Disability cuts in Budget/ Media coverage on abortion
Seanad Order of Business, 6th December 2011
I support every word of what Senator O’Brien said in regard to the cuts to the disability allowance. We should ask ourselves why this type of thing happens. Every utterance, every move from the Government these days is crash tested through a process of leaks and soundings with a view to determining which elements of public opinion need to be placated and prioritised. It is at times like these that vulnerable constituencies lose out and that we have cuts to overseas development aid contributions, for example, and to provisions affecting young persons with disabilities. It is unacceptable for Government spokespersons to refer to how the budget has been shaped as a “significant achievement”. The least they could do is to apologise and say this is the best they could do. The changes to the disability allowance must be revisited.
We have had frequent calls in this House for a debate on media standards, but that debate has not yet taken place. Will the Leader schedule it for early in the new year? In recent days it has emerged that an Irish woman nearly lost her life in England due to a botched abortion carried out by a practitioner associated with Marie Stopes. It was not this individual’s first such botch-up. The woman almost died as a consequence of parts of the unborn child being left inside her body. If a woman in Ireland came close to losing her life because of mistakes made while in the care of the health service, The Irish Times would issue a supplement on the matter and there would be a documentary by “Prime Time Investigates”. In this case, hoverer, only the Irish Independent has so far reported what happened.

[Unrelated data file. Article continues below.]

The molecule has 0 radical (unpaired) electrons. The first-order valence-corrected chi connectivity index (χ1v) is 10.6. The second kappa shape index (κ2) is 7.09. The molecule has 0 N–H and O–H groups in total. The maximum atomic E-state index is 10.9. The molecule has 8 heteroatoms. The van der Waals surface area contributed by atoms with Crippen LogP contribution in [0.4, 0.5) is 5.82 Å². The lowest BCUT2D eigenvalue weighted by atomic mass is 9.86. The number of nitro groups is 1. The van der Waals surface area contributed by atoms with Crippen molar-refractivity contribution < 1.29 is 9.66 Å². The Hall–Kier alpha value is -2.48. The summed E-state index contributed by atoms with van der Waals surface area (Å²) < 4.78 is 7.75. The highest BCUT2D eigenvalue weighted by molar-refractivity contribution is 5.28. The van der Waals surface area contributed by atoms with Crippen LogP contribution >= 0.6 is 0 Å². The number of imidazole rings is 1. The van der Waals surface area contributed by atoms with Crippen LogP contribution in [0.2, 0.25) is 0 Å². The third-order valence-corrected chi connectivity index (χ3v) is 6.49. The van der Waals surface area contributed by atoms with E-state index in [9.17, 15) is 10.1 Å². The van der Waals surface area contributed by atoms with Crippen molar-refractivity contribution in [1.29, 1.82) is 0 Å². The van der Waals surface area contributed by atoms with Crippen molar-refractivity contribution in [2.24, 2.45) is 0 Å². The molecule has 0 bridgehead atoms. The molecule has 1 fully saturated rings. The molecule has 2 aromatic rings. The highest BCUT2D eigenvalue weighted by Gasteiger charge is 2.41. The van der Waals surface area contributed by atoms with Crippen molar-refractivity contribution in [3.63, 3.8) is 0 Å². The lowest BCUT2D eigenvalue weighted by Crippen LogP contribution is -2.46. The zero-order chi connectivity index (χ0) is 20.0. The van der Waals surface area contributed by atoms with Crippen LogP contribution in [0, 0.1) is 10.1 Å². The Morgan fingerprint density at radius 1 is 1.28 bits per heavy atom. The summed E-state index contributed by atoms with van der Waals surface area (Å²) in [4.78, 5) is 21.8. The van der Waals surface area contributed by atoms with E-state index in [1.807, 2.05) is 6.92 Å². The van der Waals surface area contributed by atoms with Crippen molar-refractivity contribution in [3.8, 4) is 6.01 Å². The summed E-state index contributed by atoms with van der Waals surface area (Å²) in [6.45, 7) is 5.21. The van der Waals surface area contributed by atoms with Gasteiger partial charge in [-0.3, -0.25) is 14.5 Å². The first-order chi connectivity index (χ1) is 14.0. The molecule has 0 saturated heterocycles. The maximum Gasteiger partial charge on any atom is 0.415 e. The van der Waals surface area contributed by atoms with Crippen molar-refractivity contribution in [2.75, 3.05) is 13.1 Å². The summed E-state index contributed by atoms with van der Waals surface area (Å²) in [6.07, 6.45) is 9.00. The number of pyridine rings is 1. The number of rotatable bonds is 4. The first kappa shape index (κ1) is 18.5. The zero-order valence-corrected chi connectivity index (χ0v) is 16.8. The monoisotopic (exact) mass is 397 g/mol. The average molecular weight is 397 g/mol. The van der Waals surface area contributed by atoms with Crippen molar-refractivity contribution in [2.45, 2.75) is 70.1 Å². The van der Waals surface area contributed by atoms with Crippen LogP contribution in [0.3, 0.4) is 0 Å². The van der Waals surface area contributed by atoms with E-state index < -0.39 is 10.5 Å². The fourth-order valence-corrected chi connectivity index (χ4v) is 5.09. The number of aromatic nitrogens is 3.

Why the silence? Is this another example of a bias in our media whereby certain issues are deemed to be worthy of coverage but the near death of an Irish woman as a consequence of an abortion in England is covered by only one broadsheet newspaper? Has there ever been coverage of the fact that in 2008 alone, 66 unborn children survived being aborted in England and were delivered alive, only to be left to die? That is going on in our nearest neighbouring country. Anybody with the most rudimentary sense of what human rights should encompass must ask questions about this. However, the Irish media apparently do not agree. I do not know whether we are getting close to the time when there will be a Leveson-style inquiry in this country about issues of privacy and how it is respected by media, but I certainly hope we have a debate in this House very soon. Such a debate will afford us an opportunity to raise these important questions in terms of how people are being treated by the media but also how the public is being treated when there is only scanty and selective reference to certain issues by the dominant media.